Or how I learnt to stop worrying and love the bubble

Act One, Scene Six

Cuthbert’s bedroom. CUTHBERT is pacing back and forth, HILDA is seated, sewing.

Cuthbert: Did you see her? Wasn’t she beautiful?

Hilda: Poor hips.

Cuthbert: What?

Hilda: Too narrow, much too cramped, she’ll have a hell of a rough time when they come to get the bugger out.

Cuthbert: Nurse, what are you on about?

Hilda: Childbirth, dear, childbirth. Her physique is all wrong.

Cuthbert: Urgh, really, nurse, must you always be so revolting?

Hilda: I’m just thinking about what’s best for you. Do you really want to suffer the anxiety of watching this girl go under the surgeon’s knife, only to watch her spirit fade before your eyes, losing the baby as well, forcing you to attend a double funeral whilst still in the prime of your life?

Cuthbert: (clamping his hands to his ears). Shut up.

Hilda: I’m simply ensuring a balanced view of the eventualities is presented, for your best interests. Think of me as your BBC.

Cuthbert: Shut up, nurse, shut up. I love her and that’s all that matters. I won’t shirk from tomorrow; I love her today.

Hilda: If you say so, just remember…

Enter CHAD.

Cuthbert: Oh, thank goodness. Captain, how goes the day? Any news?

Chad: (going down on one knee). My lord, I have had my men scouring the country for your headless girl – a rather unorthodox request, if I may be so bold, but I am not one in a position to question. Unfortunately, my lord, whilst we found many girls in such a predicament, none were in possession of the necessary vocal requirements to be brought before you in audience. Therefore, I must beg your lordship’s forgiveness and proclaim the search to be futile.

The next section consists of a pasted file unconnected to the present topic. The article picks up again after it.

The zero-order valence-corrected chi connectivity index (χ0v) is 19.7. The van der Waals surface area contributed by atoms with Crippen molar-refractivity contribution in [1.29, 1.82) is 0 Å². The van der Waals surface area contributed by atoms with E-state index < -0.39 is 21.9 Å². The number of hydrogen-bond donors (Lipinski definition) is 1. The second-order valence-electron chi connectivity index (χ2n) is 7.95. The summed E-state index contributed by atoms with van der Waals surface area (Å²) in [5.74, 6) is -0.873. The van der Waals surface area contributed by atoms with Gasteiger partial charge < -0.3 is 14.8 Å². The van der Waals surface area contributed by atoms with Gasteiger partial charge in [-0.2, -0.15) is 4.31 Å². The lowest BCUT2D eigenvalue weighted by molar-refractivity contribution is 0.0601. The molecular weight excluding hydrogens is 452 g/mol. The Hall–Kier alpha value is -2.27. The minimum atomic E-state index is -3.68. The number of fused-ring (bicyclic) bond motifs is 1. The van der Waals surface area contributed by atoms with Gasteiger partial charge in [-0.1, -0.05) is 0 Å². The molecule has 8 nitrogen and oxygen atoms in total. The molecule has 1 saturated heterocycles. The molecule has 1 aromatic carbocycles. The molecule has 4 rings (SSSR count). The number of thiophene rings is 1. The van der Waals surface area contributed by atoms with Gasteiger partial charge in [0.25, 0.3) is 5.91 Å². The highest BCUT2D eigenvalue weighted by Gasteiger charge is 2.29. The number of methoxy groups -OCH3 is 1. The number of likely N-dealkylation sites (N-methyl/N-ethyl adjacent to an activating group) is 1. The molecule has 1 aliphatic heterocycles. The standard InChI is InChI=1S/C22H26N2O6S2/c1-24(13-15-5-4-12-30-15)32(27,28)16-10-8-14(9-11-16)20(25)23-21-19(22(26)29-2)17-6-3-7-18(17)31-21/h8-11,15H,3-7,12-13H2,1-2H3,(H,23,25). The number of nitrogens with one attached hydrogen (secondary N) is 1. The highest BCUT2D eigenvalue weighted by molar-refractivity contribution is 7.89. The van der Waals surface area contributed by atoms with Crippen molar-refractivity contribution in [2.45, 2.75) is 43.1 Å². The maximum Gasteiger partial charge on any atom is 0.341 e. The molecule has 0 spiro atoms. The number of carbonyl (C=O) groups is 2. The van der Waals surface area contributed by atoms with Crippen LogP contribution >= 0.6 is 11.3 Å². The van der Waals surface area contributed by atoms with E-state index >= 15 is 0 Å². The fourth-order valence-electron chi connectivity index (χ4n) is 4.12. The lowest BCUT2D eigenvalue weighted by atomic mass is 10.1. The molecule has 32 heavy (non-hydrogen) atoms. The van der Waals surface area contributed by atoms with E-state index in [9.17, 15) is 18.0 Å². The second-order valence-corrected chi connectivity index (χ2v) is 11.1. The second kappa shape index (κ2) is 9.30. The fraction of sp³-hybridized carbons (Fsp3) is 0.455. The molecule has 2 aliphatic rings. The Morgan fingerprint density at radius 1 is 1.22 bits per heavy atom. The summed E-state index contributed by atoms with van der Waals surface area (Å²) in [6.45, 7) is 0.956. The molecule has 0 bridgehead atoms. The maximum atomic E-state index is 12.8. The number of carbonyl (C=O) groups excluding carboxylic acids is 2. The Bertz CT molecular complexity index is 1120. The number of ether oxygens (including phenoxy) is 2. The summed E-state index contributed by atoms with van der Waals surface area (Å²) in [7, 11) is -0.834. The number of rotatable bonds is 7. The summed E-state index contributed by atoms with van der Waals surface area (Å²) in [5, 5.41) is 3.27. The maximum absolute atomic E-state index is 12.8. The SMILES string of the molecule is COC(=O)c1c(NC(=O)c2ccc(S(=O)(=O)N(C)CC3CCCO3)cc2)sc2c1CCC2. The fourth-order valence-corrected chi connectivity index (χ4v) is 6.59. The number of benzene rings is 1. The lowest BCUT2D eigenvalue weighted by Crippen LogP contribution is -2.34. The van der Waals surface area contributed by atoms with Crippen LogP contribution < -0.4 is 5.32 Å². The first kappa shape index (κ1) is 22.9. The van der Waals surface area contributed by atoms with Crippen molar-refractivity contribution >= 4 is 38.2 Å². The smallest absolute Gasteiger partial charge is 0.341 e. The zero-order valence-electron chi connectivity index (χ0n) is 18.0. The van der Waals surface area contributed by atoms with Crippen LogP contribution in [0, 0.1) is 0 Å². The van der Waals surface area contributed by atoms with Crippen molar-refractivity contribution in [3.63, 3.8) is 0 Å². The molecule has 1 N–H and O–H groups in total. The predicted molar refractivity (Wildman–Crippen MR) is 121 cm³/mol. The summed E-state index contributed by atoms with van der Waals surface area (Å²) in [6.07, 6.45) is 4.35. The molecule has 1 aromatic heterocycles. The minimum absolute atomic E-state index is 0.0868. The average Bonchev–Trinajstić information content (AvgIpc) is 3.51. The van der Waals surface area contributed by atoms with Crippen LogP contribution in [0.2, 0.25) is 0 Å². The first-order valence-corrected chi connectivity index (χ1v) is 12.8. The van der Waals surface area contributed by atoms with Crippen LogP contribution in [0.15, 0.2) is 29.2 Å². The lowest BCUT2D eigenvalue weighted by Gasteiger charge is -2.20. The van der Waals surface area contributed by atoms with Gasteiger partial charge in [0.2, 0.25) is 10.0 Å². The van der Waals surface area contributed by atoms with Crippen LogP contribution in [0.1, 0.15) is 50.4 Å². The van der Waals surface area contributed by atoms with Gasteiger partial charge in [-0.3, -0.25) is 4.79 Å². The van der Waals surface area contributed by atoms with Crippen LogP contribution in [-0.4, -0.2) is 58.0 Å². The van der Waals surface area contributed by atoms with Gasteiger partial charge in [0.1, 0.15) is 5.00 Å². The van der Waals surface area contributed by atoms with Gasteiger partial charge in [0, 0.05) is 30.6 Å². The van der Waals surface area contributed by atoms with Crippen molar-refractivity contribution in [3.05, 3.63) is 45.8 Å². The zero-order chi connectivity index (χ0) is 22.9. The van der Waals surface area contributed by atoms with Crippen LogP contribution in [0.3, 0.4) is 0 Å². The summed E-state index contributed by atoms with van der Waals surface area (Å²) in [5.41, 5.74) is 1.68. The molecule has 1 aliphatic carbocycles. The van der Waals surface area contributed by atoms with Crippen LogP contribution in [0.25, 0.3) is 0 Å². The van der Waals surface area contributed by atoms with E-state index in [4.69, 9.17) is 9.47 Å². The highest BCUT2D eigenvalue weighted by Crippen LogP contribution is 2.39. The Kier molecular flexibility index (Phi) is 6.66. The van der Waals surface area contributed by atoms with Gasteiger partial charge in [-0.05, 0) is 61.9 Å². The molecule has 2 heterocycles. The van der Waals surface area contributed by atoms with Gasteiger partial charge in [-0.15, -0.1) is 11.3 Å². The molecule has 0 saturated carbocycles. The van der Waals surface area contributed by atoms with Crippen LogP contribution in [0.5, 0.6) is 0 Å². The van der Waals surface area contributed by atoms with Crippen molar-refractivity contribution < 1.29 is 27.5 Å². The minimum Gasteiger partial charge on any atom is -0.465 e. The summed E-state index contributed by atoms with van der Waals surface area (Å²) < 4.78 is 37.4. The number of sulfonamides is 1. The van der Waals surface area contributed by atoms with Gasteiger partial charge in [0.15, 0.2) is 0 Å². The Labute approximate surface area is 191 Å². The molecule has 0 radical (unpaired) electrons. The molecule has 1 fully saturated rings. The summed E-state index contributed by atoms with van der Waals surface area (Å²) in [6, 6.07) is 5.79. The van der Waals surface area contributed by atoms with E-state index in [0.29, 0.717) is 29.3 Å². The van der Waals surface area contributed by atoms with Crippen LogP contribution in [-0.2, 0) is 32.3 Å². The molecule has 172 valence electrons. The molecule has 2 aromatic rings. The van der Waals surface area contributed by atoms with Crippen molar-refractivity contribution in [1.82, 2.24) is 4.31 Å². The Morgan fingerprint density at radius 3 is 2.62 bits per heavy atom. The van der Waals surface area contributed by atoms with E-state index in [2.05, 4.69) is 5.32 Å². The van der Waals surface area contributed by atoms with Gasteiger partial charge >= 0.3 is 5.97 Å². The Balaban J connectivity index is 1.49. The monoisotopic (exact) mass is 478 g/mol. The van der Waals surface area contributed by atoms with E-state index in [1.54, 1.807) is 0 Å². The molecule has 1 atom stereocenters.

Cuthbert: Thank you, captain, for your endeavours. You may return to my mother.

Chad: (shocked). You know, my lord?

Cuthbert: Know about what?

Chad: Oh, nothing, my lord, nothing at all.

CHAD bows and hastily exits.

Cuthbert: How can this be?

Hilda: Maybe it just isn’t meant to be?

Cuthbert: No, the fates are conspiring to keep her from me for a reason. They appear to be cruel, but in actual fact, they are kind: by keeping us apart, they are simply working to ensure that our final reunion shall be all the sweeter. Oh, turbulent winds, do not hinder the approach of my love – work instead to bring her hither with all haste. I beseech thee: only in this manner can my yearning be satisfied and the sweet pain of my bosom be assuaged.

Hilda: Oh no, dear, that sounds like heart burn. You don’t need to call on the winds for that, some aspirin should see you right as rain in no time. I think I have one around here.

Cuthbert: (falling to his knees before HILDA). Oh, sweet simple nurse.

Hilda: ‘Ere, watch who you’re calling “simple”.

Cuthbert: Oh, gentle Hilda, surely there is something you can do to soothe this pain in my breast?

Hilda: I told you: aspirin. Works wonders on all sorts of aches and pains: headache, toothache, goodness, maybe even heartache.

Cuthbert: No, I do not wish to dull the pain. Only through my union with this woman can the pain she has caused be relieved.

Hilda: Oh, that black eye she gave you? Right little shiner that. I’ll get some more ice for you to put on it.

Cuthbert: No, nurse. Please, I beg of you, if it is within your power, find this woman and bring her to me.

Hilda: (sighing). I’ll do what I can.

Cuthbert: Thank you, Hilda, thank you. I can only hope it is not too late.


Hilda: Melodramatic little sod, isn’t he?

Curtain down

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